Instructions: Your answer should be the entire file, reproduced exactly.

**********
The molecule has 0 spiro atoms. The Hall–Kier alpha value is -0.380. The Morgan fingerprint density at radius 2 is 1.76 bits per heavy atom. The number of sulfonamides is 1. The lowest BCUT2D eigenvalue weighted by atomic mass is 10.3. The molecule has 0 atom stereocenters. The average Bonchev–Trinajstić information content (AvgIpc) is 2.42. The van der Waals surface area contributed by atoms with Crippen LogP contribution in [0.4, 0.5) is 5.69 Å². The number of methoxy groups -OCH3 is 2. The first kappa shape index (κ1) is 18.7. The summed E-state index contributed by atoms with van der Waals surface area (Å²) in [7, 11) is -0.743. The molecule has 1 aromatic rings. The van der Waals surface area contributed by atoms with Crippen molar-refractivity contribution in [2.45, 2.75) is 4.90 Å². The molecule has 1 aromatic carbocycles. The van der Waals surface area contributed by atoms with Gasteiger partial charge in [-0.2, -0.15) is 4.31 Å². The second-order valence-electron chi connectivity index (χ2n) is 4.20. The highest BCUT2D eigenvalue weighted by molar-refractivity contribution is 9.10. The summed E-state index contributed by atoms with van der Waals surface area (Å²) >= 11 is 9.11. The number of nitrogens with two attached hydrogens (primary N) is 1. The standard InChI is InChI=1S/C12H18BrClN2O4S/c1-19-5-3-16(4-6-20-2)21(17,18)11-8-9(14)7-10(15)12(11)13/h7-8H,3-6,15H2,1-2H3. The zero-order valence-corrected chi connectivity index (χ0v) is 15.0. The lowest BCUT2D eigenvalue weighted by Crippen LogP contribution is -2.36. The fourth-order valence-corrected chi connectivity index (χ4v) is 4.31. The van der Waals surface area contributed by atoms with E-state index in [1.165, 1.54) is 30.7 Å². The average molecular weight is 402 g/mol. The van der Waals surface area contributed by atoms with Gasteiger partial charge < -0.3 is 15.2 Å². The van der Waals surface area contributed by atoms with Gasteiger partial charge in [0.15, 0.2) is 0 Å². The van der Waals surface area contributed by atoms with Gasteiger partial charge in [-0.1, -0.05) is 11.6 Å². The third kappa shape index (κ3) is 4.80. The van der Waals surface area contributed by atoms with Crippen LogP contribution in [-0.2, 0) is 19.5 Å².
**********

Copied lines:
The molecule has 0 spiro atoms. The Hall–Kier alpha value is -0.380. The Morgan fingerprint density at radius 2 is 1.76 bits per heavy atom. The number of sulfonamides is 1. The lowest BCUT2D eigenvalue weighted by atomic mass is 10.3. The molecule has 0 atom stereocenters. The average Bonchev–Trinajstić information content (AvgIpc) is 2.42. The van der Waals surface area contributed by atoms with Crippen LogP contribution in [0.4, 0.5) is 5.69 Å². The number of methoxy groups -OCH3 is 2. The first kappa shape index (κ1) is 18.7. The summed E-state index contributed by atoms with van der Waals surface area (Å²) in [7, 11) is -0.743. The molecule has 1 aromatic rings. The van der Waals surface area contributed by atoms with Crippen molar-refractivity contribution in [2.45, 2.75) is 4.90 Å². The molecule has 1 aromatic carbocycles. The van der Waals surface area contributed by atoms with Gasteiger partial charge in [-0.2, -0.15) is 4.31 Å². The second-order valence-electron chi connectivity index (χ2n) is 4.20. The highest BCUT2D eigenvalue weighted by molar-refractivity contribution is 9.10. The summed E-state index contributed by atoms with van der Waals surface area (Å²) >= 11 is 9.11. The number of nitrogens with two attached hydrogens (primary N) is 1. The standard InChI is InChI=1S/C12H18BrClN2O4S/c1-19-5-3-16(4-6-20-2)21(17,18)11-8-9(14)7-10(15)12(11)13/h7-8H,3-6,15H2,1-2H3. The zero-order valence-corrected chi connectivity index (χ0v) is 15.0. The lowest BCUT2D eigenvalue weighted by Crippen LogP contribution is -2.36. The fourth-order valence-corrected chi connectivity index (χ4v) is 4.31. The van der Waals surface area contributed by atoms with E-state index in [1.165, 1.54) is 30.7 Å². The average molecular weight is 402 g/mol. The van der Waals surface area contributed by atoms with Gasteiger partial charge < -0.3 is 15.2 Å². The van der Waals surface area contributed by atoms with Gasteiger partial charge in [0.15, 0.2) is 0 Å². The van der Waals surface area contributed by atoms with Gasteiger partial charge in [-0.1, -0.05) is 11.6 Å². The third kappa shape index (κ3) is 4.80. The van der Waals surface area contributed by atoms with Crippen LogP contribution in [-0.2, 0) is 19.5 Å².